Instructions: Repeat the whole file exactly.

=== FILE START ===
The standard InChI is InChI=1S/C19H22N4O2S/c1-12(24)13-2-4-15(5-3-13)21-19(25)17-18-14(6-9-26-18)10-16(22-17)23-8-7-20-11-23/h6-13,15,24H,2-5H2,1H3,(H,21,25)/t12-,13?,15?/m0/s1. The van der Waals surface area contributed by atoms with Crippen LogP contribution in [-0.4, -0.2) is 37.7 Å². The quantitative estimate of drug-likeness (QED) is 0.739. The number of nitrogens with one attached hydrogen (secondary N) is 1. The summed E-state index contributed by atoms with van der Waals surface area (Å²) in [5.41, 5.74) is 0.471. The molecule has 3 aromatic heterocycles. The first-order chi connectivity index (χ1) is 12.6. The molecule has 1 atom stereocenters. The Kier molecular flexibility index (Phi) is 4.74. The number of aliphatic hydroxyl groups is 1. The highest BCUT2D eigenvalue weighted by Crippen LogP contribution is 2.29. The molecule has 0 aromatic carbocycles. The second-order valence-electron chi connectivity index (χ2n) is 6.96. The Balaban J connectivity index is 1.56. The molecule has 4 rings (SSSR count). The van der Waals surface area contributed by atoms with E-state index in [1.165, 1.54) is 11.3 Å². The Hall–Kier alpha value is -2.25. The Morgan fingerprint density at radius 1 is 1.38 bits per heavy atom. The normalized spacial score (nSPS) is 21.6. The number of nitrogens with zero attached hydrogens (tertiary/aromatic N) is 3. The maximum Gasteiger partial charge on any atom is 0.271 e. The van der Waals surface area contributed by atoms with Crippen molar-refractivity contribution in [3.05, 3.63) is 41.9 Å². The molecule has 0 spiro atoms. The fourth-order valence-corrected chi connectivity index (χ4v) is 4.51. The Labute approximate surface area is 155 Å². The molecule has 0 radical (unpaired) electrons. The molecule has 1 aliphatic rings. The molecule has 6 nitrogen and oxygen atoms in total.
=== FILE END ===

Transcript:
The standard InChI is InChI=1S/C19H22N4O2S/c1-12(24)13-2-4-15(5-3-13)21-19(25)17-18-14(6-9-26-18)10-16(22-17)23-8-7-20-11-23/h6-13,15,24H,2-5H2,1H3,(H,21,25)/t12-,13?,15?/m0/s1. The van der Waals surface area contributed by atoms with Crippen LogP contribution in [-0.4, -0.2) is 37.7 Å². The quantitative estimate of drug-likeness (QED) is 0.739. The number of nitrogens with one attached hydrogen (secondary N) is 1. The summed E-state index contributed by atoms with van der Waals surface area (Å²) in [5.41, 5.74) is 0.471. The molecule has 3 aromatic heterocycles. The first-order chi connectivity index (χ1) is 12.6. The molecule has 1 atom stereocenters. The Kier molecular flexibility index (Phi) is 4.74. The number of aliphatic hydroxyl groups is 1. The highest BCUT2D eigenvalue weighted by Crippen LogP contribution is 2.29. The molecule has 0 aromatic carbocycles. The second-order valence-electron chi connectivity index (χ2n) is 6.96. The Balaban J connectivity index is 1.56. The molecule has 4 rings (SSSR count). The van der Waals surface area contributed by atoms with E-state index in [1.165, 1.54) is 11.3 Å². The Hall–Kier alpha value is -2.25. The Morgan fingerprint density at radius 1 is 1.38 bits per heavy atom. The normalized spacial score (nSPS) is 21.6. The number of nitrogens with zero attached hydrogens (tertiary/aromatic N) is 3. The maximum Gasteiger partial charge on any atom is 0.271 e. The van der Waals surface area contributed by atoms with Crippen molar-refractivity contribution in [3.05, 3.63) is 41.9 Å². The molecule has 0 spiro atoms. The fourth-order valence-corrected chi connectivity index (χ4v) is 4.51. The Labute approximate surface area is 155 Å². The molecule has 0 radical (unpaired) electrons. The molecule has 1 aliphatic rings. The molecule has 6 nitrogen and oxygen atoms in total.